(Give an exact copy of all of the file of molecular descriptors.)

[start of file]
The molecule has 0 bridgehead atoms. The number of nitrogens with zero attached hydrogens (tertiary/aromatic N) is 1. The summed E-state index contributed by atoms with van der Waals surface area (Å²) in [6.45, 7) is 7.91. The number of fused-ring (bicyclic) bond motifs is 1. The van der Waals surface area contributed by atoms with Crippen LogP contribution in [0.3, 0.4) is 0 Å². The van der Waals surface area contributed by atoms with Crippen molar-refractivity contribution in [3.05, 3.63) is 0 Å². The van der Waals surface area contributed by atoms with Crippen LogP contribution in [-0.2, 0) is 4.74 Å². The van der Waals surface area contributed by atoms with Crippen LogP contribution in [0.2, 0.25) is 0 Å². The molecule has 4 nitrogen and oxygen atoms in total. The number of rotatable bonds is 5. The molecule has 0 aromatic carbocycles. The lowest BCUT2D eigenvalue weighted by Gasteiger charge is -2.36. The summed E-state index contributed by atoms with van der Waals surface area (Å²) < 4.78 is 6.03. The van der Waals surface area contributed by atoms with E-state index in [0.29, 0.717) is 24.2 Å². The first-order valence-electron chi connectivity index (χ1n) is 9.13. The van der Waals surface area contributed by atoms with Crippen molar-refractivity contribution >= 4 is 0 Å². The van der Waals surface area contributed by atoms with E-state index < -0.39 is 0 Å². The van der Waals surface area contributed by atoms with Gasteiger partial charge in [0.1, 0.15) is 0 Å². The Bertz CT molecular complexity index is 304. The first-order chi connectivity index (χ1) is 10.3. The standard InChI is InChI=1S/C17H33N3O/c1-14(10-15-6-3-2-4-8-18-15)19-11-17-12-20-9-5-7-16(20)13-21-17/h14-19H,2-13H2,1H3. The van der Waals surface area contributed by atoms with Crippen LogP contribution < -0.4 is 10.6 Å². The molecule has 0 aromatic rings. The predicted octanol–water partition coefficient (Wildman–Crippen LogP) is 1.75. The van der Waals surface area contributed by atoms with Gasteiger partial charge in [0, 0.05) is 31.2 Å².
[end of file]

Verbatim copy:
The molecule has 0 bridgehead atoms. The number of nitrogens with zero attached hydrogens (tertiary/aromatic N) is 1. The summed E-state index contributed by atoms with van der Waals surface area (Å²) in [6.45, 7) is 7.91. The number of fused-ring (bicyclic) bond motifs is 1. The van der Waals surface area contributed by atoms with Crippen LogP contribution in [0.3, 0.4) is 0 Å². The van der Waals surface area contributed by atoms with Crippen molar-refractivity contribution in [3.05, 3.63) is 0 Å². The van der Waals surface area contributed by atoms with Crippen LogP contribution in [-0.2, 0) is 4.74 Å². The van der Waals surface area contributed by atoms with Crippen LogP contribution in [0.2, 0.25) is 0 Å². The molecule has 4 nitrogen and oxygen atoms in total. The number of rotatable bonds is 5. The molecule has 0 aromatic carbocycles. The lowest BCUT2D eigenvalue weighted by Gasteiger charge is -2.36. The summed E-state index contributed by atoms with van der Waals surface area (Å²) < 4.78 is 6.03. The van der Waals surface area contributed by atoms with E-state index in [0.29, 0.717) is 24.2 Å². The first-order valence-electron chi connectivity index (χ1n) is 9.13. The van der Waals surface area contributed by atoms with Crippen molar-refractivity contribution >= 4 is 0 Å². The van der Waals surface area contributed by atoms with E-state index < -0.39 is 0 Å². The van der Waals surface area contributed by atoms with Gasteiger partial charge in [0.1, 0.15) is 0 Å². The Bertz CT molecular complexity index is 304. The first-order chi connectivity index (χ1) is 10.3. The standard InChI is InChI=1S/C17H33N3O/c1-14(10-15-6-3-2-4-8-18-15)19-11-17-12-20-9-5-7-16(20)13-21-17/h14-19H,2-13H2,1H3. The van der Waals surface area contributed by atoms with Crippen LogP contribution < -0.4 is 10.6 Å². The molecule has 0 aromatic rings. The predicted octanol–water partition coefficient (Wildman–Crippen LogP) is 1.75. The van der Waals surface area contributed by atoms with Gasteiger partial charge in [0, 0.05) is 31.2 Å².